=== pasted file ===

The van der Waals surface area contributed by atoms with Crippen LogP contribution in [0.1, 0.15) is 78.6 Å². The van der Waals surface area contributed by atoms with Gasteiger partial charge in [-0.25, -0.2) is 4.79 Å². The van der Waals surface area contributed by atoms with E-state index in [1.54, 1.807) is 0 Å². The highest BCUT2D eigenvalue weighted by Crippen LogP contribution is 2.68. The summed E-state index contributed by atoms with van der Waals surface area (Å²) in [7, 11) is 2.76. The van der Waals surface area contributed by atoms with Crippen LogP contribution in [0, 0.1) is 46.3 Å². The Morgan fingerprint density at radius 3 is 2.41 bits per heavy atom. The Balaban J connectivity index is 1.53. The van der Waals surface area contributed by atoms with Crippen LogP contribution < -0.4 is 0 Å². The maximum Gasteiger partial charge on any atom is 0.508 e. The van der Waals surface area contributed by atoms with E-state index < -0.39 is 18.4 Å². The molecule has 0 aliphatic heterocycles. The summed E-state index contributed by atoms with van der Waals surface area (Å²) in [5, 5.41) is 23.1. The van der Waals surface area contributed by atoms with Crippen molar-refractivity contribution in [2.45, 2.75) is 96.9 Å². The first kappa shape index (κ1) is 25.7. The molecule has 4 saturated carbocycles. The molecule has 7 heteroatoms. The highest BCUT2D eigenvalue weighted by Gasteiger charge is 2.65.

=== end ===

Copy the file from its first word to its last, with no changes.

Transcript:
The van der Waals surface area contributed by atoms with Crippen LogP contribution in [0.1, 0.15) is 78.6 Å². The van der Waals surface area contributed by atoms with Gasteiger partial charge in [-0.25, -0.2) is 4.79 Å². The van der Waals surface area contributed by atoms with E-state index in [1.54, 1.807) is 0 Å². The highest BCUT2D eigenvalue weighted by Crippen LogP contribution is 2.68. The summed E-state index contributed by atoms with van der Waals surface area (Å²) in [7, 11) is 2.76. The van der Waals surface area contributed by atoms with Crippen LogP contribution in [0, 0.1) is 46.3 Å². The Morgan fingerprint density at radius 3 is 2.41 bits per heavy atom. The Balaban J connectivity index is 1.53. The van der Waals surface area contributed by atoms with Crippen LogP contribution < -0.4 is 0 Å². The maximum Gasteiger partial charge on any atom is 0.508 e. The van der Waals surface area contributed by atoms with E-state index < -0.39 is 18.4 Å². The molecule has 0 aliphatic heterocycles. The summed E-state index contributed by atoms with van der Waals surface area (Å²) in [5, 5.41) is 23.1. The van der Waals surface area contributed by atoms with Crippen molar-refractivity contribution in [2.45, 2.75) is 96.9 Å². The first kappa shape index (κ1) is 25.7. The molecule has 4 saturated carbocycles. The molecule has 7 heteroatoms. The highest BCUT2D eigenvalue weighted by Gasteiger charge is 2.65.